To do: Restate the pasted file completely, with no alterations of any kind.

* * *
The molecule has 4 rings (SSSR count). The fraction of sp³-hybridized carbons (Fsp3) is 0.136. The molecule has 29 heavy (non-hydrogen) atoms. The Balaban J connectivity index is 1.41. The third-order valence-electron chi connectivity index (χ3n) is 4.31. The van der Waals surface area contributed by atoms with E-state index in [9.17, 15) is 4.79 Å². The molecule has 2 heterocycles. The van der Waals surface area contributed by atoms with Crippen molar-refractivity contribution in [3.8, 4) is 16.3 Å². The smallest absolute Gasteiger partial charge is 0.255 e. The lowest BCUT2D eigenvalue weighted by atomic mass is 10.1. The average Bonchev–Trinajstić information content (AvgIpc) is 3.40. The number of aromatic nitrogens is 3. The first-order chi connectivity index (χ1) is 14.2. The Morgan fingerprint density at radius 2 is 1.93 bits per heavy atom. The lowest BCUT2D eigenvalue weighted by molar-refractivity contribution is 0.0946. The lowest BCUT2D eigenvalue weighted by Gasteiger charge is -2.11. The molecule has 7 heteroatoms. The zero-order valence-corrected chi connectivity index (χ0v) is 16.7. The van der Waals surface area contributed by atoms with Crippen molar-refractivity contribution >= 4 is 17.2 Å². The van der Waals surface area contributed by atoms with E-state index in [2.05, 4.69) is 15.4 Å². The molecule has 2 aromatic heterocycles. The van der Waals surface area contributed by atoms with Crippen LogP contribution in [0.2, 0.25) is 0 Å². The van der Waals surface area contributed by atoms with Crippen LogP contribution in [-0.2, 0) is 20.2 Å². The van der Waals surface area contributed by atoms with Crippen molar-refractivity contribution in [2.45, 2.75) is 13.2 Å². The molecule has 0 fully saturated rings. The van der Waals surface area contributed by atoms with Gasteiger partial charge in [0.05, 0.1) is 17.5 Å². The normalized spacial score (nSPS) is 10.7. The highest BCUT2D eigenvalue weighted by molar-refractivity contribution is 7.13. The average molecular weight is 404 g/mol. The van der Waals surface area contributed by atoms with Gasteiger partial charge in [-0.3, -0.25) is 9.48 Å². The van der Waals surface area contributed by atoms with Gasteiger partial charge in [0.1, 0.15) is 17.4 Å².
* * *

The molecule has 4 rings (SSSR count). The fraction of sp³-hybridized carbons (Fsp3) is 0.136. The molecule has 29 heavy (non-hydrogen) atoms. The Balaban J connectivity index is 1.41. The third-order valence-electron chi connectivity index (χ3n) is 4.31. The van der Waals surface area contributed by atoms with E-state index in [9.17, 15) is 4.79 Å². The molecule has 2 heterocycles. The van der Waals surface area contributed by atoms with Crippen molar-refractivity contribution in [3.8, 4) is 16.3 Å². The smallest absolute Gasteiger partial charge is 0.255 e. The lowest BCUT2D eigenvalue weighted by atomic mass is 10.1. The average Bonchev–Trinajstić information content (AvgIpc) is 3.40. The number of aromatic nitrogens is 3. The first-order chi connectivity index (χ1) is 14.2. The Morgan fingerprint density at radius 2 is 1.93 bits per heavy atom. The lowest BCUT2D eigenvalue weighted by molar-refractivity contribution is 0.0946. The lowest BCUT2D eigenvalue weighted by Gasteiger charge is -2.11. The molecule has 7 heteroatoms. The zero-order valence-corrected chi connectivity index (χ0v) is 16.7. The van der Waals surface area contributed by atoms with Crippen molar-refractivity contribution >= 4 is 17.2 Å². The van der Waals surface area contributed by atoms with E-state index in [2.05, 4.69) is 15.4 Å². The molecule has 2 aromatic heterocycles. The van der Waals surface area contributed by atoms with Crippen LogP contribution in [0.2, 0.25) is 0 Å². The van der Waals surface area contributed by atoms with Crippen LogP contribution in [-0.2, 0) is 20.2 Å². The van der Waals surface area contributed by atoms with Crippen molar-refractivity contribution in [2.45, 2.75) is 13.2 Å². The molecule has 0 fully saturated rings. The van der Waals surface area contributed by atoms with Gasteiger partial charge in [0.05, 0.1) is 17.5 Å². The normalized spacial score (nSPS) is 10.7. The highest BCUT2D eigenvalue weighted by molar-refractivity contribution is 7.13. The average molecular weight is 404 g/mol. The van der Waals surface area contributed by atoms with Gasteiger partial charge in [-0.3, -0.25) is 9.48 Å². The van der Waals surface area contributed by atoms with Gasteiger partial charge in [0.1, 0.15) is 17.4 Å².